And it pries the door to progress on the peace front a little wider.
It pries down deep into men's lives and uncovers their secret motives.
He discovers a wart, he pries into a pore; and he calls it knowledge of man.
pries' she don' make us more lov' each other—pries' don' make us happy—we like birds that make nes' in tree-tops.
Some people, when they get an idea, it pries the structure apart.
He tiptoes back to the gate, pries off one of the ear muffs, and leans over real confidential.
He walks about as it were a public place, and he pries everywhere.
It is pure luck which pries open most doors of life, and it was upon luck alone I must rely now.
He who pries into letters for one purpose, may be led to pry into them for another.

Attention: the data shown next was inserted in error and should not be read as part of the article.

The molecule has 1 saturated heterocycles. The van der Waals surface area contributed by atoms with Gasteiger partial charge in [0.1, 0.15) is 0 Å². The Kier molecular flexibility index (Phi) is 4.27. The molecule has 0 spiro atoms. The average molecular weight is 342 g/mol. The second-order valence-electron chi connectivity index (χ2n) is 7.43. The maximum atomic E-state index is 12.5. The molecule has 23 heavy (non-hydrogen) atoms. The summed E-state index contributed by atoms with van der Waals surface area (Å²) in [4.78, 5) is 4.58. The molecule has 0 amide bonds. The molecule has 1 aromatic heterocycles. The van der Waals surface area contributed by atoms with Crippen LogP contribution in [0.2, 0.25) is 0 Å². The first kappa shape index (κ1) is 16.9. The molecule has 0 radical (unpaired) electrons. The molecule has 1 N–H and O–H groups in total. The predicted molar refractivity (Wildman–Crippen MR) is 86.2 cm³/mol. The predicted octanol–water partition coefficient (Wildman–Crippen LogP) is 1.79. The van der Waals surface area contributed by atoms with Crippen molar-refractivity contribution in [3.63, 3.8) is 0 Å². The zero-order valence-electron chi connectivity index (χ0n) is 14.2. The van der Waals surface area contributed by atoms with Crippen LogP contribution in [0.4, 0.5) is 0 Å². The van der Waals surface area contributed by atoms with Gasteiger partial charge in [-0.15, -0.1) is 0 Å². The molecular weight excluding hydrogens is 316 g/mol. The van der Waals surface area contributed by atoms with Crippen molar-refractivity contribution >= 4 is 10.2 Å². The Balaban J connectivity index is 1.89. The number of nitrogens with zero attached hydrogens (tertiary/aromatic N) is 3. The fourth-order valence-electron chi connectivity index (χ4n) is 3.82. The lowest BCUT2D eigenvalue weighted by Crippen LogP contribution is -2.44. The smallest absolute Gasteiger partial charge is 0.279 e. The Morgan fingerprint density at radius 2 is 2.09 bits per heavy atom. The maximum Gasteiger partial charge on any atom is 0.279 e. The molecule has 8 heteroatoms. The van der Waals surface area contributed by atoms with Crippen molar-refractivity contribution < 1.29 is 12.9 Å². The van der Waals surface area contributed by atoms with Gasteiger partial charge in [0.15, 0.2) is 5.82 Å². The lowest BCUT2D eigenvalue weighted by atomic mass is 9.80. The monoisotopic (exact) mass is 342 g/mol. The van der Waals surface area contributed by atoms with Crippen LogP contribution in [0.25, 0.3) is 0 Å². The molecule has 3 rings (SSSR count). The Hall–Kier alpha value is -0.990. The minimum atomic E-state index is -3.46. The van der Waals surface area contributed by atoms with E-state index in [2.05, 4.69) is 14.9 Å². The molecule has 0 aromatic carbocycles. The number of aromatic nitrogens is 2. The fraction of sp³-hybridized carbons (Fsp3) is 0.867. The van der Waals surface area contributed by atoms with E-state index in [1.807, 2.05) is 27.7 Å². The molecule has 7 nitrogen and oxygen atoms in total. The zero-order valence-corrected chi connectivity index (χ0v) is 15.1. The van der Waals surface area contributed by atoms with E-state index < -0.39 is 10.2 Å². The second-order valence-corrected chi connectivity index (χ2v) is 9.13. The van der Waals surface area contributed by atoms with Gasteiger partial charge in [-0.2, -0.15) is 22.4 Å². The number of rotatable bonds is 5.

pries, although enjoying a high reputation in the city, had long been in a bad way.
"look inquisitively," c.1300, from prien "to peer in," of unknown origin, perhaps related to late Old English bepriwan "to wink." Related: Pried; prying. As a noun, "act of prying," from 1750; meaning "inquisitive person" is from 1845.
"raise by force," 1823, from a noun meaning "instrument for prying, crowbar;" alteration of prize (as though it were a plural) in obsolete sense of "lever" (c.1300), from Old French prise "a taking hold, grasp" (see prize (n.2)).